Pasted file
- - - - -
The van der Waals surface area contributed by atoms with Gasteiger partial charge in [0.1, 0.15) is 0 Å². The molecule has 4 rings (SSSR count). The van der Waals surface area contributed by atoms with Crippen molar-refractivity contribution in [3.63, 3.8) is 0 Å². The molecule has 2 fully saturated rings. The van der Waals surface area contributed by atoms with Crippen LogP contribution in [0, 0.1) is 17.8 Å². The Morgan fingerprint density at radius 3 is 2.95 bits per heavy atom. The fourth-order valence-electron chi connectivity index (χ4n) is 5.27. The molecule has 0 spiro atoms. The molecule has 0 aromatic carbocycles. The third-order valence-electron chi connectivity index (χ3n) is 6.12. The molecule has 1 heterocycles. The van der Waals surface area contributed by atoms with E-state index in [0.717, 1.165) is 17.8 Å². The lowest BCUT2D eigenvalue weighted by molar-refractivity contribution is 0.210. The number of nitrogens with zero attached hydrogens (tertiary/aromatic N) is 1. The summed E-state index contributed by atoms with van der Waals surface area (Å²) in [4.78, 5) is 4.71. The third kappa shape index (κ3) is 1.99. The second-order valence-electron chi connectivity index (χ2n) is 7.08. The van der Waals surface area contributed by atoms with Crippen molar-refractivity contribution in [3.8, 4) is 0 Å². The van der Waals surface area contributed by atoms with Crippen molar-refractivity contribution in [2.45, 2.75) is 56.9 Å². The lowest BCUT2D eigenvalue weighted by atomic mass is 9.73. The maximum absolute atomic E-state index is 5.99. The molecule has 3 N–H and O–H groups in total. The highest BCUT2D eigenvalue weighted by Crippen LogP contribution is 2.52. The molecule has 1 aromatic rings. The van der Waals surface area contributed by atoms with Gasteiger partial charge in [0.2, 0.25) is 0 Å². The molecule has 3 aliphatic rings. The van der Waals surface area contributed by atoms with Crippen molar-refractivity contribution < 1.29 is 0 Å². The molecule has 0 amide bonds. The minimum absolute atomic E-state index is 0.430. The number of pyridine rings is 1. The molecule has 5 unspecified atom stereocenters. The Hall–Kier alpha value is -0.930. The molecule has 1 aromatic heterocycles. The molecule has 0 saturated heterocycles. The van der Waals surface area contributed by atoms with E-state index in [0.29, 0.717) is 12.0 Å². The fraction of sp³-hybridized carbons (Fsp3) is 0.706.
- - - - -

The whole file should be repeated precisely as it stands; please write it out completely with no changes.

The van der Waals surface area contributed by atoms with Gasteiger partial charge in [0.1, 0.15) is 0 Å². The molecule has 4 rings (SSSR count). The van der Waals surface area contributed by atoms with Crippen molar-refractivity contribution in [3.63, 3.8) is 0 Å². The molecule has 2 fully saturated rings. The van der Waals surface area contributed by atoms with Crippen LogP contribution in [0, 0.1) is 17.8 Å². The Morgan fingerprint density at radius 3 is 2.95 bits per heavy atom. The fourth-order valence-electron chi connectivity index (χ4n) is 5.27. The molecule has 0 spiro atoms. The molecule has 0 aromatic carbocycles. The third-order valence-electron chi connectivity index (χ3n) is 6.12. The molecule has 1 heterocycles. The van der Waals surface area contributed by atoms with E-state index in [0.717, 1.165) is 17.8 Å². The lowest BCUT2D eigenvalue weighted by molar-refractivity contribution is 0.210. The number of nitrogens with zero attached hydrogens (tertiary/aromatic N) is 1. The summed E-state index contributed by atoms with van der Waals surface area (Å²) in [4.78, 5) is 4.71. The third kappa shape index (κ3) is 1.99. The second-order valence-electron chi connectivity index (χ2n) is 7.08. The van der Waals surface area contributed by atoms with Crippen molar-refractivity contribution in [3.8, 4) is 0 Å². The van der Waals surface area contributed by atoms with Crippen molar-refractivity contribution in [2.45, 2.75) is 56.9 Å². The lowest BCUT2D eigenvalue weighted by atomic mass is 9.73. The maximum absolute atomic E-state index is 5.99. The molecule has 3 N–H and O–H groups in total. The highest BCUT2D eigenvalue weighted by Crippen LogP contribution is 2.52. The molecule has 1 aromatic rings. The van der Waals surface area contributed by atoms with Gasteiger partial charge in [0.2, 0.25) is 0 Å². The molecule has 3 aliphatic rings. The van der Waals surface area contributed by atoms with Crippen molar-refractivity contribution < 1.29 is 0 Å². The molecule has 0 amide bonds. The minimum absolute atomic E-state index is 0.430. The number of pyridine rings is 1. The molecule has 5 unspecified atom stereocenters. The Hall–Kier alpha value is -0.930. The molecule has 1 aromatic heterocycles. The molecule has 0 saturated heterocycles. The van der Waals surface area contributed by atoms with E-state index in [0.29, 0.717) is 12.0 Å². The fraction of sp³-hybridized carbons (Fsp3) is 0.706.